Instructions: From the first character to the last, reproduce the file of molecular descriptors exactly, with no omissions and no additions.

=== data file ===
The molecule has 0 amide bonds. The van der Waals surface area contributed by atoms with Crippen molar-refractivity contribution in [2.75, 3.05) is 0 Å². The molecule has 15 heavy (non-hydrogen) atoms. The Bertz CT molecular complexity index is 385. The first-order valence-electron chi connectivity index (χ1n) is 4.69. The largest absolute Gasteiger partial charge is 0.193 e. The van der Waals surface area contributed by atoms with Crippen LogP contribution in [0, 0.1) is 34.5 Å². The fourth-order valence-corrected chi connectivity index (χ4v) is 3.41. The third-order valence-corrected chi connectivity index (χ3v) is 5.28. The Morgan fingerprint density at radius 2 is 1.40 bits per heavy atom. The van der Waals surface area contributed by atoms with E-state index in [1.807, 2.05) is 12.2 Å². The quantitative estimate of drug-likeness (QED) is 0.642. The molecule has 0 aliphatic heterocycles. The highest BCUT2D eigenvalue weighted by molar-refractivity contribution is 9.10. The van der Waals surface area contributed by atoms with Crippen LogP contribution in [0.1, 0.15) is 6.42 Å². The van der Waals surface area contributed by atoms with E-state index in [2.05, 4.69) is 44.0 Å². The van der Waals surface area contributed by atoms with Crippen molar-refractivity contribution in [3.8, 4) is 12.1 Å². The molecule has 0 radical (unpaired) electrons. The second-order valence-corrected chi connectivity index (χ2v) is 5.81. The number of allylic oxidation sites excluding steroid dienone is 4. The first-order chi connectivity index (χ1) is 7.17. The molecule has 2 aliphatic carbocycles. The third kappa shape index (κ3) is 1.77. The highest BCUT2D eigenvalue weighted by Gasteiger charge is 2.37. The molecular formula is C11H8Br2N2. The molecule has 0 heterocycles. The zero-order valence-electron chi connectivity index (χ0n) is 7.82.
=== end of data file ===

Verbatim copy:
The molecule has 0 amide bonds. The van der Waals surface area contributed by atoms with Crippen molar-refractivity contribution in [2.75, 3.05) is 0 Å². The molecule has 15 heavy (non-hydrogen) atoms. The Bertz CT molecular complexity index is 385. The first-order valence-electron chi connectivity index (χ1n) is 4.69. The largest absolute Gasteiger partial charge is 0.193 e. The van der Waals surface area contributed by atoms with Crippen LogP contribution in [0, 0.1) is 34.5 Å². The fourth-order valence-corrected chi connectivity index (χ4v) is 3.41. The third-order valence-corrected chi connectivity index (χ3v) is 5.28. The Morgan fingerprint density at radius 2 is 1.40 bits per heavy atom. The van der Waals surface area contributed by atoms with E-state index in [1.807, 2.05) is 12.2 Å². The quantitative estimate of drug-likeness (QED) is 0.642. The molecule has 0 aliphatic heterocycles. The highest BCUT2D eigenvalue weighted by molar-refractivity contribution is 9.10. The van der Waals surface area contributed by atoms with Crippen LogP contribution in [0.1, 0.15) is 6.42 Å². The van der Waals surface area contributed by atoms with E-state index in [2.05, 4.69) is 44.0 Å². The van der Waals surface area contributed by atoms with Crippen molar-refractivity contribution in [3.8, 4) is 12.1 Å². The molecule has 0 radical (unpaired) electrons. The second-order valence-corrected chi connectivity index (χ2v) is 5.81. The number of allylic oxidation sites excluding steroid dienone is 4. The first-order chi connectivity index (χ1) is 7.17. The molecule has 2 aliphatic carbocycles. The third kappa shape index (κ3) is 1.77. The highest BCUT2D eigenvalue weighted by Gasteiger charge is 2.37. The molecular formula is C11H8Br2N2. The molecule has 0 heterocycles. The zero-order valence-electron chi connectivity index (χ0n) is 7.82.